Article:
• Developing tourism

    • A visiting cyclist spends on average £25 / day locally compared to a car borne visitor’s £7.30 as they can’t bring what they need with them and feel hungrier. European Cycling Federation.
    • Bike share tourists trips particularly by women. In London female members, predominantly cycle within London’s parks, with round trips with ¼ being made at weekends (Beecham and Wood 2014)
    • Bicycle sharing Strategic Report Malta due to report in 2016. http://www.seemore-project.eu/
  • Improving road safety

    • Five bike-share cities had a total drop in reported cyclist injuries of 28 percent, versus a 2 percent increase in the control cities. (Graves et al 2014)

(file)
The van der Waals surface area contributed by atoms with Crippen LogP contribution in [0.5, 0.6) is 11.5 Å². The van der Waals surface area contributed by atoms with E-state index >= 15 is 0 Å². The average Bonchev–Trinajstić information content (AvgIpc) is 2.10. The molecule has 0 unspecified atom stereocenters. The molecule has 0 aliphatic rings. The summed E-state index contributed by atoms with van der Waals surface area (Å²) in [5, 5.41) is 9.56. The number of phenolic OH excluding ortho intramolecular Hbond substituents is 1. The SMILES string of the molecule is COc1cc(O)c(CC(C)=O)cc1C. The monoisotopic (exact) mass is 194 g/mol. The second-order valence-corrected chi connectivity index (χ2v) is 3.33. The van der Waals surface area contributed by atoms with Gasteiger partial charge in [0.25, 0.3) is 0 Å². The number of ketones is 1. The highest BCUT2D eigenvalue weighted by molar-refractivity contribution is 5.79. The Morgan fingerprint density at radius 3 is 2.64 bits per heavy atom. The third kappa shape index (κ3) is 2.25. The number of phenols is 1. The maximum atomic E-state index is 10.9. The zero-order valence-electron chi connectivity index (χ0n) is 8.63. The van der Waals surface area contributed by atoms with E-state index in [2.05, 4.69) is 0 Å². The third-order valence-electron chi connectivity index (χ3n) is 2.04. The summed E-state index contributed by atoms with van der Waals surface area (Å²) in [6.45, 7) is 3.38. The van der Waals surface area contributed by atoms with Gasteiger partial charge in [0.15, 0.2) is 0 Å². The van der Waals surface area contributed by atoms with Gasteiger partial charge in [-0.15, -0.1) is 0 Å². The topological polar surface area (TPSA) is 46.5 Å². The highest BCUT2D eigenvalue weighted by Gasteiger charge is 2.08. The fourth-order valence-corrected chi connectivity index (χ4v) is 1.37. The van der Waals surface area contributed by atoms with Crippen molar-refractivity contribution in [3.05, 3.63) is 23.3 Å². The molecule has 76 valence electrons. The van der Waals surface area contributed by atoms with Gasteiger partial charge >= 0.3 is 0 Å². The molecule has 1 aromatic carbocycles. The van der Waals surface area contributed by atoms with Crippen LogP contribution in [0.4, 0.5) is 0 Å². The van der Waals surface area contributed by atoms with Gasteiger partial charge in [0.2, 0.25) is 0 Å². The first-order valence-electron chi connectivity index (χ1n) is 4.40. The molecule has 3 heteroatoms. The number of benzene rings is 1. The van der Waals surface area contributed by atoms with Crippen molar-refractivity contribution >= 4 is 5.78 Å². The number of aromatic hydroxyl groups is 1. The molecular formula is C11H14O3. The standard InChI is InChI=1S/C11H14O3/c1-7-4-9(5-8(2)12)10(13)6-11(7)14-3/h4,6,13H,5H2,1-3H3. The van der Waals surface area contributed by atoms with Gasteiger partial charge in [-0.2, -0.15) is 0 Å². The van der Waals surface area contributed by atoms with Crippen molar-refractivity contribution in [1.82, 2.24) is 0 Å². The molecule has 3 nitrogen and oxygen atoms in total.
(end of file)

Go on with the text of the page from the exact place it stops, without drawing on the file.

• 93% of Dublinbikes users said that using the scheme had increased their awareness of cyclists on the road while driving (Murphy & Usher 2015)

Notes

Created with thanks to Miriam Ricci, Centre for Transport & Society, Department of Geography and Environmental Management, University of the West of England, (Bike Sharing: A review of evidence on impacts and processes of implementation and operation 2015)

References:

https://www.carplus.org.uk/wp-content/uploads/2015/09/Bike-sharing-a-review-of-evidence-Dr-M-Ricci-UWE-2015-shareable.pdf

Buehler, R. & Hamre, A. (2014). Economic Benefits of Capital Bikeshare: A Focus on Users and Businesses. Mid-Atlantic Universities Transportation Centre, U.S. [Online]

Elliot Martin and Susan Shaheen. 2014. “Evaluating Public Transit Modal Shift Dynamics in Response to Bikesharing: A Tale of Two Cities,” Journal of Transportation Geography, 41: 315–324.